RPM Act Introduced to House to Protect Converted Street Racing Cars

by Gabrielle DeSantis

Motorsports and the Environmental Protection Agency (EPA) continue to battle over the Clean Air Act. On May 17, 2021, U.S. Representatives Patrick McHenry (R-NC) introduced a bill designed to help motorsports be exempt from the Clean Air Act. The bill, H.R. 3281, is called the RPM Act (Recognizing the Protection of Motorsports Act of 2021).

A drag racing car does a burnout | Michael Allio/Icon Sportswire via Getty Images

What’s the bill?

The bill is currently in the House of Representatives. The legislation provides an exemption from the Clean Air Act. It will allow motor vehicles to be converted into street racing cars. 

What is the EPA concerned about?

The EPA symbol on a window. The EPA wants to reduce emissions on vehicles, including motorsports.
The U.S. Environmental Protection Agency’s (EPA) logo | Justin Sullivan via Getty Images

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The EPA is concerned that modifications people do to street cars to make them track-worthy are bad for the environment. For instance, people tamper with emission control systems to make hot rods faster. Additionally, aftermarket parts can decrease a car’s emissions output. The EPA says that “Illegally-modified vehicles and engines contribute substantial excess pollution that harms public health and impedes efforts by the EPA, tribes, states, and local agencies to plan for and attain air quality standards.”

Therefore the EPA is enforcing the Clean Air Act, which would prevent car owners from modifying their cars in ways which change the emissions controls. The CAA makes it illegal to “bypass, defeat, or render inoperative elements of design that were installed by the vehicle or engine original equipment manufacturer to comply with CAA emission standards.” The EPA wants to decrease the amount of emissions caused by aftermarket parts and car tampering.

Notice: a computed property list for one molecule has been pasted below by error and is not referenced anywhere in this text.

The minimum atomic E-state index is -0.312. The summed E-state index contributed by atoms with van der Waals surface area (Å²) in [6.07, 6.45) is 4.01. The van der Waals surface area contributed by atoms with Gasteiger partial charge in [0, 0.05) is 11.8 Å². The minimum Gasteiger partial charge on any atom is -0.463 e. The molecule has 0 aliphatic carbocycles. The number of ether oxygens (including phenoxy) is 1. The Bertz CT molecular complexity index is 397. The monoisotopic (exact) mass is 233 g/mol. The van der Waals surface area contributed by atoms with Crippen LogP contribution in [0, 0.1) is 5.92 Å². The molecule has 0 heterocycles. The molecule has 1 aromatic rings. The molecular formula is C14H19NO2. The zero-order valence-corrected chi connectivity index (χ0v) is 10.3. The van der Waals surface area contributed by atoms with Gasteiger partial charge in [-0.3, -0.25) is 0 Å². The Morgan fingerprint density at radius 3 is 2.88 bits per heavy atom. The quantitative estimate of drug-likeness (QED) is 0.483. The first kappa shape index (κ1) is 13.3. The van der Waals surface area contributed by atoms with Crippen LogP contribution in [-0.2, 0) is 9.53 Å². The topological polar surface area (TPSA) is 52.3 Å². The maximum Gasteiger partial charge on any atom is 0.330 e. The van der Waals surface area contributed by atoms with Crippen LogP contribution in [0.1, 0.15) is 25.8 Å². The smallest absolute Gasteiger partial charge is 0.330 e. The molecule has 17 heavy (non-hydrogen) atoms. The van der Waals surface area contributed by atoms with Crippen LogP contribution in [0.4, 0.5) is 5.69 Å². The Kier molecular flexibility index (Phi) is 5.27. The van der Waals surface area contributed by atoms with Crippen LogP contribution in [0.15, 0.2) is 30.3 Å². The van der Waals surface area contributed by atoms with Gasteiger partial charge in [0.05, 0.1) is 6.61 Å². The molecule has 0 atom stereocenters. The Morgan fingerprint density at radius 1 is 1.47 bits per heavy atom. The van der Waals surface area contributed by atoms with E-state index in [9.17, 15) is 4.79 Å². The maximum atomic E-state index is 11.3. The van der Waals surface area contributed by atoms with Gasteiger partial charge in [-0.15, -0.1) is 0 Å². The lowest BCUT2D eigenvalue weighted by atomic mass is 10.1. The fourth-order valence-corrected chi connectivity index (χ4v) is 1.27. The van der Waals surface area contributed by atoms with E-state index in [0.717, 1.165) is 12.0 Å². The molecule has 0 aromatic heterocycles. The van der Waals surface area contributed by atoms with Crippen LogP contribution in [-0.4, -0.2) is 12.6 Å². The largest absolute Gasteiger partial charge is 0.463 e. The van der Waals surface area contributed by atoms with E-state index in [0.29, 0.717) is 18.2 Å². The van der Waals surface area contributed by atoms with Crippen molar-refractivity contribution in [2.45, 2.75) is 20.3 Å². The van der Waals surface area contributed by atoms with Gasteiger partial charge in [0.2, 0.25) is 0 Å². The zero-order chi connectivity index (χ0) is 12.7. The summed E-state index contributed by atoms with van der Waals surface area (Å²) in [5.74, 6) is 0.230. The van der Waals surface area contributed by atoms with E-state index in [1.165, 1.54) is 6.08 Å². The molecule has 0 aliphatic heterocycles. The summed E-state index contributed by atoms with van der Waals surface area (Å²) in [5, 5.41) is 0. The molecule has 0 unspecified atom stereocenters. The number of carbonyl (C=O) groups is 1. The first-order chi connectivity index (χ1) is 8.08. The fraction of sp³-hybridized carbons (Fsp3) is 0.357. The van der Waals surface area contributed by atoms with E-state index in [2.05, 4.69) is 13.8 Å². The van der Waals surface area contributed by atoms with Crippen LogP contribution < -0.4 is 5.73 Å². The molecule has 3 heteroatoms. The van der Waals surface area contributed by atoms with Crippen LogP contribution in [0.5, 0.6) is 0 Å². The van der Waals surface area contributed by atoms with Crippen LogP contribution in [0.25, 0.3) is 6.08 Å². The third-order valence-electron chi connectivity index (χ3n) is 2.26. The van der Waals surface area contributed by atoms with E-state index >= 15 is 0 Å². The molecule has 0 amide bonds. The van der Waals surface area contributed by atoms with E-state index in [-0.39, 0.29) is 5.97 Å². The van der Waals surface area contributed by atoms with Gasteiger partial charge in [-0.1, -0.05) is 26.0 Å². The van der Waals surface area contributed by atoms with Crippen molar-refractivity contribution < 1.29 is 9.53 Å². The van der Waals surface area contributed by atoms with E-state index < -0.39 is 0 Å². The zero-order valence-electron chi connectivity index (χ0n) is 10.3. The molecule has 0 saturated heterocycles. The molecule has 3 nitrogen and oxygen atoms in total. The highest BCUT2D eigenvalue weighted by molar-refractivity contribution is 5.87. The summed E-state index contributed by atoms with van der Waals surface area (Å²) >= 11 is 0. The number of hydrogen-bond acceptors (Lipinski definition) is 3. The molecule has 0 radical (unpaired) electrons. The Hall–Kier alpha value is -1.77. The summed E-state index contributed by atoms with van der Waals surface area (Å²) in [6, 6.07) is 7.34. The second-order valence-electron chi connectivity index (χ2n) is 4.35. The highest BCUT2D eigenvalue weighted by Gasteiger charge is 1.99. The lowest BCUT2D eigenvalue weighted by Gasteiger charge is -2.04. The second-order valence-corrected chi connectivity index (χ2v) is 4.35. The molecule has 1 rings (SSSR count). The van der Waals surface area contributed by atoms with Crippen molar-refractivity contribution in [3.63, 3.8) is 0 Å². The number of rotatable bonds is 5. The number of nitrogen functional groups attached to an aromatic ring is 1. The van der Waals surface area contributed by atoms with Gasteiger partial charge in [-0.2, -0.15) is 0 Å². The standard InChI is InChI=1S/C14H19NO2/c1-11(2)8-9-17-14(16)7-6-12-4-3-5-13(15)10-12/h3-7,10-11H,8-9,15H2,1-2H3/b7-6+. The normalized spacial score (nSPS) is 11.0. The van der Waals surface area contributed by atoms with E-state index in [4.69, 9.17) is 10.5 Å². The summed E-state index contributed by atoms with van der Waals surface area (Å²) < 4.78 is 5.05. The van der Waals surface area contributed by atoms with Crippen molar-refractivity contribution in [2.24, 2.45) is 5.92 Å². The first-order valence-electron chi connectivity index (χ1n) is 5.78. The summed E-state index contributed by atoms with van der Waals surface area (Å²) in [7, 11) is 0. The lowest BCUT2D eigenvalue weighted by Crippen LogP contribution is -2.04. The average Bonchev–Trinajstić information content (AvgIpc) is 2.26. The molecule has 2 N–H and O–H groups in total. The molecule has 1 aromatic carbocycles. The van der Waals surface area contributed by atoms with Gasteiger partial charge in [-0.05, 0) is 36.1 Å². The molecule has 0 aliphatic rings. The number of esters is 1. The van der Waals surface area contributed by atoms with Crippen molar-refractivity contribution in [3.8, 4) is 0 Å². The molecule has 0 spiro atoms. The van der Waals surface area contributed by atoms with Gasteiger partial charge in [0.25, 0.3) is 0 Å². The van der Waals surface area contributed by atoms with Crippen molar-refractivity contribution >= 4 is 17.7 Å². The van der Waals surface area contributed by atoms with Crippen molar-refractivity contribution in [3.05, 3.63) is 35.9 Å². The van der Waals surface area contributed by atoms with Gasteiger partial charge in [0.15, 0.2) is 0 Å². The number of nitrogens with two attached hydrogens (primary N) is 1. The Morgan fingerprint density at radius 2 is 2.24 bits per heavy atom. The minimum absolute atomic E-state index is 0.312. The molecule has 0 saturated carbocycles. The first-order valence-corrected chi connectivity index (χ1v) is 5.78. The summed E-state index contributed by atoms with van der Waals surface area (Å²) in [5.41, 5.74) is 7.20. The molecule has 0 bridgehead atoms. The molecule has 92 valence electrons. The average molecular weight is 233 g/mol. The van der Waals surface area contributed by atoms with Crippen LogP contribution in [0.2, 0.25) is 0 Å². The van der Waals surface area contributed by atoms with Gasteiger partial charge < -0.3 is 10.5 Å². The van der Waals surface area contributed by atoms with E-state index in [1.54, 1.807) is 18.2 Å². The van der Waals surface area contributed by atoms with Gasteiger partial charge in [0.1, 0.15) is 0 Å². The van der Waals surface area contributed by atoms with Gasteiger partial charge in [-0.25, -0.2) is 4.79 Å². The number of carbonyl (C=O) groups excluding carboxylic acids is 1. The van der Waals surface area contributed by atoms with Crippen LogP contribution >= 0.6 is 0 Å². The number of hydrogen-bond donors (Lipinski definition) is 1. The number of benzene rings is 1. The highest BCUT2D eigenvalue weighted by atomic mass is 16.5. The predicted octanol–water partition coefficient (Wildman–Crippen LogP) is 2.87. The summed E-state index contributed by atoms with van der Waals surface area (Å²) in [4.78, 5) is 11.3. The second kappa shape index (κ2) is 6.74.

In order to achieve their goal, the EPA is cracking down on those who violate the Clean Air Act. The EPA levies fines and other penalties on CAA violators.

What’s the consensus in motorsports?

A Dodge Charger burns out on a drag racing track.
Dodge Charger | Michael Allio/Icon Sportswire via Getty Images

Motorsports participants and parts sellers are largely against this rule. Specialty Equipment Market Association (SEMA), a trade association dedicated to all things related to specialty parts, is at the forefront of the battle. 

SEMA is rallying supporters to make their opposition to this interpretation of the Clean Air Act known. SEMA says that, “Converting street vehicles into dedicated race vehicles is an American tradition dating back decades and has negligible environmental impact.” SEMA also notes that California, which is known for being strict about emissions, exempts race cars from these rules.    

Basically, advocates of the RPM Act want cars that are being modified for the track to be exempt from the Clean Air Act. The RPM Act would continue to allow people to modify cars in ways that make them fit for racing. These cars could be used as race cars (or other purposes), but not on regular roads.

What else does the bill do?

A man in a hot rod talks to a spectator at a hot rod racing event.
An old hot rod | Target Presse Agentur Gmbh via Getty Images

In addition to allowing people to continue modifying their cars, the RPM Act helps motorsports parts sellers, too. If it passes, the RPM Act protects the right to sell parts for modifying cars into racecars. Major specialty parts companies have faced fines and other penalties related to violating the Clean Air Act.

What happens next?

The bill has 56 cosponsors, from both the Republican and Democratic parties. If the bill passes, above all else, motorsport enthusiasts will be able to continue enjoying drag racing. If it doesn’t pass, it is likely that bill supporters will continue their crusade.

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